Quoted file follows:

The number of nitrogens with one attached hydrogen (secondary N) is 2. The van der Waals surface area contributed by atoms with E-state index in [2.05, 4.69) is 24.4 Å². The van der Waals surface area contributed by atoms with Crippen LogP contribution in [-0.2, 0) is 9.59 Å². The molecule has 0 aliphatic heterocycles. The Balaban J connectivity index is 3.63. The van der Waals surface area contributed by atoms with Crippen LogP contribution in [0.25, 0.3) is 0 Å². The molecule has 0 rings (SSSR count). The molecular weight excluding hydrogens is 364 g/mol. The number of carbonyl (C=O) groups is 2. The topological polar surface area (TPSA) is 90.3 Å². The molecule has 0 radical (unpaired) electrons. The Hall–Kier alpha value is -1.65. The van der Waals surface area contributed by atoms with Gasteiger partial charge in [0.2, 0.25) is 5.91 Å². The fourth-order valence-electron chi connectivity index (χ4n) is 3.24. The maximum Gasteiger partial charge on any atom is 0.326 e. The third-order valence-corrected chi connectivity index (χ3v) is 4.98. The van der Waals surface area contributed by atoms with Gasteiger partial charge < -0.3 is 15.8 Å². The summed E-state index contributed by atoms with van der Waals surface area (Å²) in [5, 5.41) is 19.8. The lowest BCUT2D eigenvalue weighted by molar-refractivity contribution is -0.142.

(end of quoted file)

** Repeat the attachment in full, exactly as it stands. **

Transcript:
The number of nitrogens with one attached hydrogen (secondary N) is 2. The van der Waals surface area contributed by atoms with E-state index in [2.05, 4.69) is 24.4 Å². The van der Waals surface area contributed by atoms with Crippen LogP contribution in [-0.2, 0) is 9.59 Å². The molecule has 0 aliphatic heterocycles. The Balaban J connectivity index is 3.63. The van der Waals surface area contributed by atoms with Crippen LogP contribution in [0.25, 0.3) is 0 Å². The molecule has 0 rings (SSSR count). The molecular weight excluding hydrogens is 364 g/mol. The number of carbonyl (C=O) groups is 2. The topological polar surface area (TPSA) is 90.3 Å². The molecule has 0 radical (unpaired) electrons. The Hall–Kier alpha value is -1.65. The van der Waals surface area contributed by atoms with Gasteiger partial charge in [0.2, 0.25) is 5.91 Å². The fourth-order valence-electron chi connectivity index (χ4n) is 3.24. The maximum Gasteiger partial charge on any atom is 0.326 e. The third-order valence-corrected chi connectivity index (χ3v) is 4.98. The van der Waals surface area contributed by atoms with Gasteiger partial charge < -0.3 is 15.8 Å². The summed E-state index contributed by atoms with van der Waals surface area (Å²) in [5, 5.41) is 19.8. The lowest BCUT2D eigenvalue weighted by molar-refractivity contribution is -0.142.